While legislators cast their votes to approve a state budget more than a week ago, all that means to state agencies such as Shoreline Community College is that the work of understanding and implementing the implications of that budget can finally get started.
Despite the vagaries of budget-related details, there are a few specifics that can be said based on legislative action, including:
Based on the currently anticipated state budget allocation, the Shoreline Community College administration has determined that purchase of faculty tenure (buyouts) will not be offered for the current 2011-12 fiscal year, which ends June 30, 2012.
No layoffs in the current fiscal year that ends June 30, 2012. “We were on the hot seat all year,” President Lambert said. “It’s nice to finally know we don’t have to take any further cuts right now.”
“While the general news from Olympia was better than expected and we are very grateful, it takes work by the State Board staff and then Shoreline staff to define and understand the details,” President Lambert said. “We’re fortunate to have (Vice President for Administrative Services) Daryl Campbell and (Budget Director) Holly Woodmansee to make sense of the numbers for us.”
At this point, State Board staff members have shared a draft of the proposed state allocation to all community and technical colleges. That draft gets reviewed before the State Board is scheduled to make a final decision at the May 9-10 meeting at Big Bend Community College in Moses Lake.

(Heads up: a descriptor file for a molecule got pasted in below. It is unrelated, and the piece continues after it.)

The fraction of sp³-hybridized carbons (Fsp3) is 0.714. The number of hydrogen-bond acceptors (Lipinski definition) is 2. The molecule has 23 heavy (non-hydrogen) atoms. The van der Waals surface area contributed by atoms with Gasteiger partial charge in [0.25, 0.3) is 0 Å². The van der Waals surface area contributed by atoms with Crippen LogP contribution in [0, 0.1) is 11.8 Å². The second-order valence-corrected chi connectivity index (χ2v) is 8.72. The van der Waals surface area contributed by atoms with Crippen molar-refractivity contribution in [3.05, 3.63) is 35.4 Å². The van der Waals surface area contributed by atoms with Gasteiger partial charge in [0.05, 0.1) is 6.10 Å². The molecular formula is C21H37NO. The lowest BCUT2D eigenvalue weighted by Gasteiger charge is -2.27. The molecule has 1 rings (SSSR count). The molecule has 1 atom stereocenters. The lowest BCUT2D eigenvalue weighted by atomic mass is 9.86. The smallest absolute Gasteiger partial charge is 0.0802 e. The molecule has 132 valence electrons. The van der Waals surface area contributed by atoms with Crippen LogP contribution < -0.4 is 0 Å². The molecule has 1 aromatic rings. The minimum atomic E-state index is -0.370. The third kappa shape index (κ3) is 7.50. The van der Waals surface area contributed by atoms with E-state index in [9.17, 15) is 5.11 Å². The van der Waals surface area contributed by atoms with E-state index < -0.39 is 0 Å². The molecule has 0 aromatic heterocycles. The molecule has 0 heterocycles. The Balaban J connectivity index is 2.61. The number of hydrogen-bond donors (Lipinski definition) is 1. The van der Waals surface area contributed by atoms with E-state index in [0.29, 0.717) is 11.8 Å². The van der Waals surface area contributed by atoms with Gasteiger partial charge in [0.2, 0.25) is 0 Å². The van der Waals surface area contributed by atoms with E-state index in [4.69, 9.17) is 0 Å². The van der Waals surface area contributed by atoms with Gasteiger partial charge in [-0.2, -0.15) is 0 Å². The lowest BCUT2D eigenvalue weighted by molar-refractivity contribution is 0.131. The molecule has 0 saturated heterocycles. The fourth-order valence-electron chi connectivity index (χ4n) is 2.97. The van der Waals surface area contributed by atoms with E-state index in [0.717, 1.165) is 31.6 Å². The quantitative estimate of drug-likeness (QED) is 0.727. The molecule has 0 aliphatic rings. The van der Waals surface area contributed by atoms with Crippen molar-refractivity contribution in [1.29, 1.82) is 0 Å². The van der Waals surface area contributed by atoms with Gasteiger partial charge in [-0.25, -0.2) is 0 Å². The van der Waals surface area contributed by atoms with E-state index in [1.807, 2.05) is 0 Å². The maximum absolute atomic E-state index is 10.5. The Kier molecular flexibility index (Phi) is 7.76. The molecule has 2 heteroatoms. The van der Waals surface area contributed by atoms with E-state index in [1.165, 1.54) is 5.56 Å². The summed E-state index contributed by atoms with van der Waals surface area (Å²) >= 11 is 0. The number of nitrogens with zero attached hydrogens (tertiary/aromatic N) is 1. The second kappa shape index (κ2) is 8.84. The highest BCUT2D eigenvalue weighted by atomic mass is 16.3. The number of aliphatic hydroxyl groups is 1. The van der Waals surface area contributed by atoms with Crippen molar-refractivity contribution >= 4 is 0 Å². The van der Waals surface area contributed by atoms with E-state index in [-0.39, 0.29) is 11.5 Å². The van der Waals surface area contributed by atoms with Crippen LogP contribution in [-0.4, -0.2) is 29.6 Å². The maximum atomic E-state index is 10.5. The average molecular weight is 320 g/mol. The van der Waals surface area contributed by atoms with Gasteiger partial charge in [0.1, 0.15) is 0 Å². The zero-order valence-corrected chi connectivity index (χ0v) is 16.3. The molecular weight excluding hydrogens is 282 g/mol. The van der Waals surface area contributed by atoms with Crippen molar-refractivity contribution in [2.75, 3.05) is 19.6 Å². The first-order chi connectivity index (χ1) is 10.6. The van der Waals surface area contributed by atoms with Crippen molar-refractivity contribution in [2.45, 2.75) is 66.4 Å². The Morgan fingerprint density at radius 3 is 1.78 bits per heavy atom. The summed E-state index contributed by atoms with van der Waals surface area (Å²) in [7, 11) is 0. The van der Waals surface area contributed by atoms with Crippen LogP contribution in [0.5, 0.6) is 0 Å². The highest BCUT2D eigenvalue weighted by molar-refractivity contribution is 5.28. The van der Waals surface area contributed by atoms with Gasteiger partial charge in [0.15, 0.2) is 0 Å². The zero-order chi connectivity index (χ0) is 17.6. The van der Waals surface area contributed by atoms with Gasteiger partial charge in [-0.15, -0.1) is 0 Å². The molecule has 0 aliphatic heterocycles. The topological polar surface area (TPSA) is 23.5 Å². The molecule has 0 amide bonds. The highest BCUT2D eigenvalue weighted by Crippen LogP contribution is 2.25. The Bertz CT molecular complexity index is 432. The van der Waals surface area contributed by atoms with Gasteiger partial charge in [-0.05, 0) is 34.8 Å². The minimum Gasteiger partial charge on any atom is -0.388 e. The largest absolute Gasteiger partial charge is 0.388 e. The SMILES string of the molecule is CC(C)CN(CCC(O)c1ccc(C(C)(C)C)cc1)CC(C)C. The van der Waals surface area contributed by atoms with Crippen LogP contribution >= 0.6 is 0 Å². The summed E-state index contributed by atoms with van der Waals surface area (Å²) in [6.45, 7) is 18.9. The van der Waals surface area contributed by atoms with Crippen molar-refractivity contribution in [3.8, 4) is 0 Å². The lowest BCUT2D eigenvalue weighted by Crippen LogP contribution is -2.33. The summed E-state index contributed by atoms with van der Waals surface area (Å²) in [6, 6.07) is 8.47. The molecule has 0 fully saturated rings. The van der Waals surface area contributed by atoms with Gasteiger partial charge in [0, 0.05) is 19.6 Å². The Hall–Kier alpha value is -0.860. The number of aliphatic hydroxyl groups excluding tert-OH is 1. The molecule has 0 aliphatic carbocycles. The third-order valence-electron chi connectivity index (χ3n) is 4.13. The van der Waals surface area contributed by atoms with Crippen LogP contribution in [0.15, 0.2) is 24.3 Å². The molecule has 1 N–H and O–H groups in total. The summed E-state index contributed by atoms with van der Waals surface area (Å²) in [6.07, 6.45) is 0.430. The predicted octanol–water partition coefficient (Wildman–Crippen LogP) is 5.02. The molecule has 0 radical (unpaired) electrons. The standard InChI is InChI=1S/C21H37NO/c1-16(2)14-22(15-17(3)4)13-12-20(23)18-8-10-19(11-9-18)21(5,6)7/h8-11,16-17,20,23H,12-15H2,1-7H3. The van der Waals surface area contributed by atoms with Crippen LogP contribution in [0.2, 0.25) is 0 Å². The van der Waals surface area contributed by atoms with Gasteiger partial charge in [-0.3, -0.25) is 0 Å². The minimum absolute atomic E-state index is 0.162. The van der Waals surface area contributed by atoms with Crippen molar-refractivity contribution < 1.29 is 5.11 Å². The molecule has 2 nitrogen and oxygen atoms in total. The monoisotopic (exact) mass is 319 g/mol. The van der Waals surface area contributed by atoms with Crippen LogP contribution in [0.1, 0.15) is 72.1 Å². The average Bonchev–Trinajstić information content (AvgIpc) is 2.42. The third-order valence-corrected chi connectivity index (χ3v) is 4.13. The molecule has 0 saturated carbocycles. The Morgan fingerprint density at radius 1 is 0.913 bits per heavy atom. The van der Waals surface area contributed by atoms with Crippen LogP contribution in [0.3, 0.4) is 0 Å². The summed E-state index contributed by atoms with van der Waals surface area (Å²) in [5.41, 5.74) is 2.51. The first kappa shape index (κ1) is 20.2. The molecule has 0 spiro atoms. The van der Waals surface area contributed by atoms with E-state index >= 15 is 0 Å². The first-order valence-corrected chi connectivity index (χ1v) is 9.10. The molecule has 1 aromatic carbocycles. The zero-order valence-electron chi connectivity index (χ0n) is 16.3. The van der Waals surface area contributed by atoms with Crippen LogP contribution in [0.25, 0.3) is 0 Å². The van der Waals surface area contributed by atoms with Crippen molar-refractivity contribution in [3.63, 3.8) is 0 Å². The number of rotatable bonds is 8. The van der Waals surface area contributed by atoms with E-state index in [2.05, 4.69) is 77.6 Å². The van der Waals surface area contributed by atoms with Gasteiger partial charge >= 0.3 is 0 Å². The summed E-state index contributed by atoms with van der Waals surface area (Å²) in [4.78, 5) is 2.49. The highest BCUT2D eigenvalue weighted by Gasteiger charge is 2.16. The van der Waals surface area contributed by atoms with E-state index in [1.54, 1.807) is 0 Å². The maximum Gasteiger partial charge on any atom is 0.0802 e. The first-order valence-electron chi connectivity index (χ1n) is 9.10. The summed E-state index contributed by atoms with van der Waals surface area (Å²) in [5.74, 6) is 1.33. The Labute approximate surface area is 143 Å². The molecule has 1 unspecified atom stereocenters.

Like the difference between seeing a smiling face on the moon while viewing from the backyard and finding a dusty, barren surface when jumping off a lunar-lander ladder, the view of the budget changes depending on proximity to it. What’s more, both experiences can be true.
“The statement that there were no cuts to higher education, including the community and technical colleges, can be true when viewed holistically,” Campbell said. “However, a closer look at how discretionary and non-discretionary funds are administered shows we are getting less in the state allocation.”
For Shoreline, that could mean about $1.25 million less in state-allocated funds for the 2012-13 fiscal year that starts July 1, 2012, according to draft numbers.
“However, the Legislature also approved raising tuition for the coming year,” Campbell said. Because the number of students and which courses they take impact tuition revenue, it is impossible to say for sure what that could mean for Shoreline. Additional tuition revenue is hoped to cover at least some of the reduction in state allocation along with other non-state funds such as Running Start payments, grants and contracts and bookstore revenue, he added.
Lambert has cautioned that the current budgetary reprieve shouldn’t be seen as an end to fiscal concerns. “This is just a lull,” Lambert said. “We must take advantage of this time to prepare for the new realities that are surely coming. If we do, we can be in charge of our destiny, not just reacting to cut after cut as we have since 2008.”